ECHO Readers Have Been Given the Chance to Quiz the Four Main Party Leaders Ahead of Next Week's National Assembly Elections. Today It's the Turn of Liberal Democrat Assembly Leader Michael German

South Wales Echo (Cardiff, Wales), April 23, 2003 | Go to article overview

ECHO Readers Have Been Given the Chance to Quiz the Four Main Party Leaders Ahead of Next Week's National Assembly Elections. Today It's the Turn of Liberal Democrat Assembly Leader Michael German


# Q. Your coalition with Labour showed the Lib Dems up as a bunch of political opportunists. Why should anyone vote for a party that'll do or say anything to get into power?

A. We didn't say or do just anything. We insisted on the recruitment of more doctors and nurses and other clinical professionals in the NHS, re-appraisal of student finance - leading to the re-introduction of the student grant - and the reintroduction of free school milk.

We would do the same again - seek agreement to a joint programme based on policy - if no party is elected with a majority of popular support.

# Q. Why should a man who's never won an election deserve to be Deputy First Minister?

A. He shouldn't! (You can't be talking about me - I was elected top of the regional top-up list in South Wales East as part of the fairer voting system).

You could just as well ask why Labour should have the First Minister if Labour doesn't succeed in winning a majority of the votes across Wales.

# Q. How can you work with Labour in government in Scotland and Wales while claim to be in opposition to them at Westminster?

A. Because, in Scotland, Labour agreed to Liberal Democrat policies such as the abolition of up-front tuition fees and the introduction of free personal care for the elderly. …

The rest of this article is only available to active members of Questia

Already a member? Log in now.

Notes for this article

Add a new note
If you are trying to select text to create highlights or citations, remember that you must now click or tap on the first word, and then click or tap on the last word.
One moment ...
Default project is now your active project.
Project items

Items saved from this article

This article has been saved
Highlights (0)
Some of your highlights are legacy items.

Highlights saved before July 30, 2012 will not be displayed on their respective source pages.

You can easily re-create the highlights by opening the book page or article, selecting the text, and clicking “Highlight.”

Citations (0)
Some of your citations are legacy items.

Any citation created before July 30, 2012 will labeled as a “Cited page.” New citations will be saved as cited passages, pages or articles.

We also added the ability to view new citations from your projects or the book or article where you created them.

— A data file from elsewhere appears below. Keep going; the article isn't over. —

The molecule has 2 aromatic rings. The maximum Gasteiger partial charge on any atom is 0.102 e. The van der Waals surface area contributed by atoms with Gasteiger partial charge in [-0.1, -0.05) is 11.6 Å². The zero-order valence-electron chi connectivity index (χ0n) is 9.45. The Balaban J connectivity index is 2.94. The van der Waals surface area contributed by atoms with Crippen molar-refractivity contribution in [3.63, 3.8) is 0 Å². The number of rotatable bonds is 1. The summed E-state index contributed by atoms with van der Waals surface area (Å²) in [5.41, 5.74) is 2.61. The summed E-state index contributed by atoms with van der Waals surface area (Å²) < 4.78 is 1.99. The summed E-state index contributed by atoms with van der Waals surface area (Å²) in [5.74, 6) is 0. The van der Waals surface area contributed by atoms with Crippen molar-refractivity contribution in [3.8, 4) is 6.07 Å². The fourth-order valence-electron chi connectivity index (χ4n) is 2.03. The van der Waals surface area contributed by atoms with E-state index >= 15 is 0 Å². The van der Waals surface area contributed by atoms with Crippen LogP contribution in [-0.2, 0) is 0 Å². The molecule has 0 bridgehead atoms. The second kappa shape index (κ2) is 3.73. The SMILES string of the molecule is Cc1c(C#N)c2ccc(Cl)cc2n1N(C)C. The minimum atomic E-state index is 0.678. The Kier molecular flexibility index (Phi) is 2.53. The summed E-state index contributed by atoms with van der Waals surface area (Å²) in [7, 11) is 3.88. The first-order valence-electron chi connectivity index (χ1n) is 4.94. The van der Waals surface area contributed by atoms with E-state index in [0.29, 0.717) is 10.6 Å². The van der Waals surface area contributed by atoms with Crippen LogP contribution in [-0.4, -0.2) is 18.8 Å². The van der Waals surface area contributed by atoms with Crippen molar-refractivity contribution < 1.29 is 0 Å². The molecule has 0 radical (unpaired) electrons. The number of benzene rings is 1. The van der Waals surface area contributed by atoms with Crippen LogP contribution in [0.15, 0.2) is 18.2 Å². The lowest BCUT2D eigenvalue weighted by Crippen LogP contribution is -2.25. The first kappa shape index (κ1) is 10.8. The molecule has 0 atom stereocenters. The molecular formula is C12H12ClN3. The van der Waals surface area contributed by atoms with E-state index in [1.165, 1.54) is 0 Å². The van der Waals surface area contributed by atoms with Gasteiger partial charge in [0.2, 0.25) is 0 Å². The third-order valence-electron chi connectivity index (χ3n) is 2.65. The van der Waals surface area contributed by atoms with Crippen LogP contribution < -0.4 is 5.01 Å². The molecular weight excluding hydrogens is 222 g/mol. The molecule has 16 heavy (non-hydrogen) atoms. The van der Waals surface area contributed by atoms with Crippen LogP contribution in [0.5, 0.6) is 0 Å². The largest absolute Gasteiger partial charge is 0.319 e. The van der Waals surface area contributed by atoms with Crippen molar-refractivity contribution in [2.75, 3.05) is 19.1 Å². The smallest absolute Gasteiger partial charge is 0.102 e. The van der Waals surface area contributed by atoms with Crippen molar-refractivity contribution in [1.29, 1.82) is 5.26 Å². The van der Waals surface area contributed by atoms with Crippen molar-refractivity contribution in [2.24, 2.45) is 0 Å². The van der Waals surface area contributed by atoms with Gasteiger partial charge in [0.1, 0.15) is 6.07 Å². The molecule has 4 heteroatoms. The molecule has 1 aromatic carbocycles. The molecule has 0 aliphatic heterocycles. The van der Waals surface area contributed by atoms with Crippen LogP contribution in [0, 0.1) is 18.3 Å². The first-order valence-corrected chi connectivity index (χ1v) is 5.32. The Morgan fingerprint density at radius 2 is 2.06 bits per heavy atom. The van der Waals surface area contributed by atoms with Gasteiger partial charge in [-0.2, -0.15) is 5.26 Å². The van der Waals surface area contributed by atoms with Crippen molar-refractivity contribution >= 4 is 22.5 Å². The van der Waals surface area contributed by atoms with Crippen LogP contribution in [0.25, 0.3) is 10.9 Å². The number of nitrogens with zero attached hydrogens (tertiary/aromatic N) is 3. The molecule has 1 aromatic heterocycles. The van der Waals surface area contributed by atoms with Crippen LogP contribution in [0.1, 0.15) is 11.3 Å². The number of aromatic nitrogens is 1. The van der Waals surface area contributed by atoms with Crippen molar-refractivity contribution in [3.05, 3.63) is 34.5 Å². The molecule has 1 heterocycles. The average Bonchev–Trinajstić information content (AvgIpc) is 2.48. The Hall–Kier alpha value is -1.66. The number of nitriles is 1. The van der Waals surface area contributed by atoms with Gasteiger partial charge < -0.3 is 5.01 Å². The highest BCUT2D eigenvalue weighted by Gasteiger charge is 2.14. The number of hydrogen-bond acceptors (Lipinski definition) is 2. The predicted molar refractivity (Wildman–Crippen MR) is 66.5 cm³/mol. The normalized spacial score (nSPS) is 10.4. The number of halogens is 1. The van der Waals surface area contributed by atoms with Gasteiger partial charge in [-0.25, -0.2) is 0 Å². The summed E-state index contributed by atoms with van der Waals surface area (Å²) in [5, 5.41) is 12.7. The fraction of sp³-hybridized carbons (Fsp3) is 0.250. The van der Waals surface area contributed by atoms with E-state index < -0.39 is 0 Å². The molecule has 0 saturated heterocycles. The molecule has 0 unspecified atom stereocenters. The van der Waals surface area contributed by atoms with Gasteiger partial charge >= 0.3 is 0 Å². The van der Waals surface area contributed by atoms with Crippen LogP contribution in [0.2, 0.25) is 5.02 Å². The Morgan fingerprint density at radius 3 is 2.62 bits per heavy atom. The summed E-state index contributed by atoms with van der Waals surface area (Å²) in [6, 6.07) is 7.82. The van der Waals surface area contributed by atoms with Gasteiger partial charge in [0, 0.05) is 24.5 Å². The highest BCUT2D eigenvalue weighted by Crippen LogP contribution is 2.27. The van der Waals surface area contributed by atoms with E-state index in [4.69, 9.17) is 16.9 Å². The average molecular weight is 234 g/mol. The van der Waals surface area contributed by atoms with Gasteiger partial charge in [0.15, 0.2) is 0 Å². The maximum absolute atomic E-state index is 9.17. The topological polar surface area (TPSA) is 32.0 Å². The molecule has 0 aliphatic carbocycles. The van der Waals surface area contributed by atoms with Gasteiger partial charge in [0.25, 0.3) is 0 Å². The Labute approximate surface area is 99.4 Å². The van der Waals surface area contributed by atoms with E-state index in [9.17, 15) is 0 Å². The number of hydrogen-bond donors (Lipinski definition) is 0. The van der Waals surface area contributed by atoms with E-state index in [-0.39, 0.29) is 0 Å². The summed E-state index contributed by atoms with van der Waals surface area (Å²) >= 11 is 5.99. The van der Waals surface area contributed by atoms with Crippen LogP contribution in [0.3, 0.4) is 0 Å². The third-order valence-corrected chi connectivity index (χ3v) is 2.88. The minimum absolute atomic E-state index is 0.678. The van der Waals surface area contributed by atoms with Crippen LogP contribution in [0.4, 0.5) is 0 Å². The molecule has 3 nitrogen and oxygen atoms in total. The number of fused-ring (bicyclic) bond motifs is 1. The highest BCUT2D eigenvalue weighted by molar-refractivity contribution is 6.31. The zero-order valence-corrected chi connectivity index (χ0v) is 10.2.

Notes (0)
Bookmarks (0)

You have no saved items from this article

Project items include:
  • Saved book/article
  • Highlights
  • Quotes/citations
  • Notes
  • Bookmarks
Notes
Cite this article

Cited article

Style
Citations are available only to our active members.
Buy instant access to cite pages or passages in MLA, APA and Chicago citation styles.

(Einhorn, 1992, p. 25)

(Einhorn 25)

1. Lois J. Einhorn, Abraham Lincoln, the Orator: Penetrating the Lincoln Legend (Westport, CT: Greenwood Press, 1992), 25, http://www.questia.com/read/27419298.

Cited article

ECHO Readers Have Been Given the Chance to Quiz the Four Main Party Leaders Ahead of Next Week's National Assembly Elections. Today It's the Turn of Liberal Democrat Assembly Leader Michael German
Settings

Settings

Typeface
Text size Smaller Larger Reset View mode
Search within

Search within this article

Look up

Look up a word

  • Dictionary
  • Thesaurus
Please submit a word or phrase above.
Print this page

Print this page

Why can't I print more than one page at a time?

Help
Full screen

matching results for page

    Questia reader help

    How to highlight and cite specific passages

    1. Click or tap the first word you want to select.
    2. Click or tap the last word you want to select, and you’ll see everything in between get selected.
    3. You’ll then get a menu of options like creating a highlight or a citation from that passage of text.

    OK, got it!

    Cited passage

    Style
    Citations are available only to our active members.
    Buy instant access to cite pages or passages in MLA, APA and Chicago citation styles.

    "Portraying himself as an honest, ordinary person helped Lincoln identify with his audiences." (Einhorn, 1992, p. 25).

    "Portraying himself as an honest, ordinary person helped Lincoln identify with his audiences." (Einhorn 25)

    "Portraying himself as an honest, ordinary person helped Lincoln identify with his audiences."1

    1. Lois J. Einhorn, Abraham Lincoln, the Orator: Penetrating the Lincoln Legend (Westport, CT: Greenwood Press, 1992), 25, http://www.questia.com/read/27419298.

    Cited passage

    Thanks for trying Questia!

    Please continue trying out our research tools, but please note, full functionality is available only to our active members.

    Your work will be lost once you leave this Web page.

    Buy instant access to save your work.

    Already a member? Log in now.

    Author Advanced search

    Oops!

    An unknown error has occurred. Please click the button below to reload the page. If the problem persists, please try again in a little while.